Almost a month ago, I wrote that Major League Baseball was facing a new color line; that the league was in danger of having just a single manager of color (Fredi Gonzalez) on its 30 teams. For a league in which 40 percent of the players are non-white, that was a fairly damning trend that I traced back to the people being hired as general managers, and how those general managers are conducting (or not conducting) their managerial searches.
To be clear, I wasn't accusing any teams of dismissing qualified candidates because of their ethnicity. It was clear to me that teams were comfortable with the idea of a manager of color, but were choosing candidates based on a criteria that put non-white managers at a distinct disadvantage. I didn't see exactly where we were headed, but all the indications were that Major League Baseball's teams were on the wrong road.
Since then, we've seen the Nationals turn the reins for their team over to Dusty Baker, perhaps the most accomplished African-American managers in baseball history and, today, we will see the Dodgers hire former Dodger, Red Sox, and Padres outfielder Dave Roberts as a rookie skipper. Roberts is of African-American and Japanese descent. These are both positive developments; there's no doubting Baker's qualifications and Roberts has extensive coaching experience and has been a finalist for several other big league jobs.
So that's it, right? Crisis abated? Nothing to see here?
It's easy to think that, especially for those of us who are inclined to see the best in Baseball. It's incredibly tempting, if you're a person who doesn't have to think about race every day, to look at these two managers, to decide that the crisis is over, and to pat yourself on the back for being so progressive. For being one of the relative few who recognized the problem and to have advocated for the solution.
Still, the number of managers of color in Major League Baseball remains near a 25 year low. Fredi Gonzalez's Braves are embarking on a rebuilding effort that he may not survive. And, as we've seen around the game, front offices remain interested in bringing in managers who "speak the same language" (in regards to team building and analytics) as the front office. There are only 30 of these jobs, and we should want to make sure that teams are taking care to find the right people to fill them, rather than just hand them over to the nearest white guy the GM is comfortable with (like the Mariners and the Brewers did). We simply can't assume that the hirings of Baker and Roberts represent a reversal of this incredibly depressing trend:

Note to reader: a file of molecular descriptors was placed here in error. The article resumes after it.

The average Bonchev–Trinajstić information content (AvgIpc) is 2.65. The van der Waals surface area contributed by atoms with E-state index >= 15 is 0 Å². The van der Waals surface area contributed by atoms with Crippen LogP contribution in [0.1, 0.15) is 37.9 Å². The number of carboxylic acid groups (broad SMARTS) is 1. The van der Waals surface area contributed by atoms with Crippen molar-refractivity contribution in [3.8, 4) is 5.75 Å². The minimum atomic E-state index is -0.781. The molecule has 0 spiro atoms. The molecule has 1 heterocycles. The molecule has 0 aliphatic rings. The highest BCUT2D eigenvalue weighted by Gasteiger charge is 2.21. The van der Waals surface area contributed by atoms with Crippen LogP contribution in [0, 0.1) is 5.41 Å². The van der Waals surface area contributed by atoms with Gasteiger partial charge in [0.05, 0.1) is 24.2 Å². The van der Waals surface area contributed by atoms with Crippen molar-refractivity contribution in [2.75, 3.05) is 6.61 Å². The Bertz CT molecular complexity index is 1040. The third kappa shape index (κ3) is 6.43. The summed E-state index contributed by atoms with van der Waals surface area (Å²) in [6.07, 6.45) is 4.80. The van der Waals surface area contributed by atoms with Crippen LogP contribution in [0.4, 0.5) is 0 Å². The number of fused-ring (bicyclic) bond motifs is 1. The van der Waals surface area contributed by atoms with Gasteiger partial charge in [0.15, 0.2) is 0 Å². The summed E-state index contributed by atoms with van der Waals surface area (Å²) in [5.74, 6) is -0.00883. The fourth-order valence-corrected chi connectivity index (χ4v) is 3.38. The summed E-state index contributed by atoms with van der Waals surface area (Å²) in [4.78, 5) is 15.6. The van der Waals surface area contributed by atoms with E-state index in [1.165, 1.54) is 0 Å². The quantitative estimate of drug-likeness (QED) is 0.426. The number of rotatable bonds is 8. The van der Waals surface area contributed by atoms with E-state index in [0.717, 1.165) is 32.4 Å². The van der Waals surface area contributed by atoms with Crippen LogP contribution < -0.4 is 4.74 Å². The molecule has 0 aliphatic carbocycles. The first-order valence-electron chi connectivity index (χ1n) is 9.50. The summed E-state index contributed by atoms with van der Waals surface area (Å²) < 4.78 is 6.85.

I wish there were an easy answer. I wish we could declare victory for fairness and equality and go home for the day. Unfortunately, the world is more complicated than that. The truth is that we are going to need to have this conversation next year as well. And probably the year after that. The turnover of MLB managers is a slow process, and we won't know if things have gotten better for non-white managers, and particularly Latino managers, for another couple of years. In the interim, we can look at who is being interviewed for each position, how long the process takes and how careful the eventual choice seems as a proxy to see if we're actually headed in the right direction again.
To that end, at least in these two cases, I'm fairly encouraged. The Nationals had an extensive interview process that also included Alex Cora, in which Baker emerged as the second choice. They turned to him when they couldn't reach a deal with Bud Black. The Dodgers interviewed nine candidates, including Dave Martinez, before settling on Roberts, who has embraced the analytical bent practiced by Los Angeles's braintrust.
These were robust processes, in which multiple non-white candidates were considered and emerged as leading contenders. They were exactly what we needed other teams, like the Mariners or the Brewers to engage in, rather than simply handing the reins over to some old friend of the GM. It's what we will need teams to do next year when they inevitably let their skippers go. It's only through this kind of rigorous process that we ensure that qualified candidates, from whatever ethnicity, get a fair shake and are allowed to rise in an incredibly restricted job market.